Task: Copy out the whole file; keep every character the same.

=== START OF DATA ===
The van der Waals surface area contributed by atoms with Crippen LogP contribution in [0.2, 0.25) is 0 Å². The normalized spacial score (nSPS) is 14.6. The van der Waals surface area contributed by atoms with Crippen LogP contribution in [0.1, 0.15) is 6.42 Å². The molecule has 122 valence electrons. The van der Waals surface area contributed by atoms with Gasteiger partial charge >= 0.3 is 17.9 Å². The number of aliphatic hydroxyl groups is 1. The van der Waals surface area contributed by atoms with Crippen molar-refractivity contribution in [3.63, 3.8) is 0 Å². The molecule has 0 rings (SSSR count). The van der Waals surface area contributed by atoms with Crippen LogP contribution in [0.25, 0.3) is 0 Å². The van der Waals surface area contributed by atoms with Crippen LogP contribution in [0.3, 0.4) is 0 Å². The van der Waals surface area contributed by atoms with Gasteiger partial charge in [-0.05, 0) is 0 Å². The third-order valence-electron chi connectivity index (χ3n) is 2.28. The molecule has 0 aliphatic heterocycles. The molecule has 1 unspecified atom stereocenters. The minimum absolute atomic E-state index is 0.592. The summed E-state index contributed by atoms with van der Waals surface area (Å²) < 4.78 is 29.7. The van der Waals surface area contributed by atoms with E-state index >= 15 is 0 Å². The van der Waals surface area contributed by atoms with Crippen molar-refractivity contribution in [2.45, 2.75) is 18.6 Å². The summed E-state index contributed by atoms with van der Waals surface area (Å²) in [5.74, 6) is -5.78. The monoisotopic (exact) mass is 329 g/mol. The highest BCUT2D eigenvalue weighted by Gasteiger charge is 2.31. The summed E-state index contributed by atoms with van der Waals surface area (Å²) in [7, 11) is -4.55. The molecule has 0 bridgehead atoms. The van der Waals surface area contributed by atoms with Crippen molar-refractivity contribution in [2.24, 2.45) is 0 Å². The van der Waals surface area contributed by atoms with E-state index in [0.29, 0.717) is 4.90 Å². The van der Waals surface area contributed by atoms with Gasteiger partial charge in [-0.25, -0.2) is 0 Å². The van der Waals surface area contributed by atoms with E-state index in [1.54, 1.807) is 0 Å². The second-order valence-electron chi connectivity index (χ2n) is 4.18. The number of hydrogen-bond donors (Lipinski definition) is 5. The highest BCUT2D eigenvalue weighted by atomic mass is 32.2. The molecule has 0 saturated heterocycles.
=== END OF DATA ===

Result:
The van der Waals surface area contributed by atoms with Crippen LogP contribution in [0.2, 0.25) is 0 Å². The normalized spacial score (nSPS) is 14.6. The van der Waals surface area contributed by atoms with Crippen LogP contribution in [0.1, 0.15) is 6.42 Å². The molecule has 122 valence electrons. The van der Waals surface area contributed by atoms with Gasteiger partial charge >= 0.3 is 17.9 Å². The number of aliphatic hydroxyl groups is 1. The van der Waals surface area contributed by atoms with Crippen molar-refractivity contribution in [3.63, 3.8) is 0 Å². The molecule has 0 rings (SSSR count). The van der Waals surface area contributed by atoms with Crippen LogP contribution in [0.25, 0.3) is 0 Å². The van der Waals surface area contributed by atoms with Crippen LogP contribution in [0.3, 0.4) is 0 Å². The van der Waals surface area contributed by atoms with Gasteiger partial charge in [-0.05, 0) is 0 Å². The third-order valence-electron chi connectivity index (χ3n) is 2.28. The molecule has 0 aliphatic heterocycles. The molecule has 1 unspecified atom stereocenters. The minimum absolute atomic E-state index is 0.592. The summed E-state index contributed by atoms with van der Waals surface area (Å²) < 4.78 is 29.7. The van der Waals surface area contributed by atoms with E-state index >= 15 is 0 Å². The van der Waals surface area contributed by atoms with Crippen molar-refractivity contribution in [2.45, 2.75) is 18.6 Å². The summed E-state index contributed by atoms with van der Waals surface area (Å²) in [5.74, 6) is -5.78. The monoisotopic (exact) mass is 329 g/mol. The highest BCUT2D eigenvalue weighted by Gasteiger charge is 2.31. The summed E-state index contributed by atoms with van der Waals surface area (Å²) in [7, 11) is -4.55. The molecule has 0 bridgehead atoms. The van der Waals surface area contributed by atoms with Crippen molar-refractivity contribution in [2.24, 2.45) is 0 Å². The van der Waals surface area contributed by atoms with E-state index in [0.29, 0.717) is 4.90 Å². The van der Waals surface area contributed by atoms with Gasteiger partial charge in [-0.25, -0.2) is 0 Å². The van der Waals surface area contributed by atoms with E-state index in [1.54, 1.807) is 0 Å². The second-order valence-electron chi connectivity index (χ2n) is 4.18. The number of hydrogen-bond donors (Lipinski definition) is 5. The highest BCUT2D eigenvalue weighted by atomic mass is 32.2. The molecule has 0 saturated heterocycles.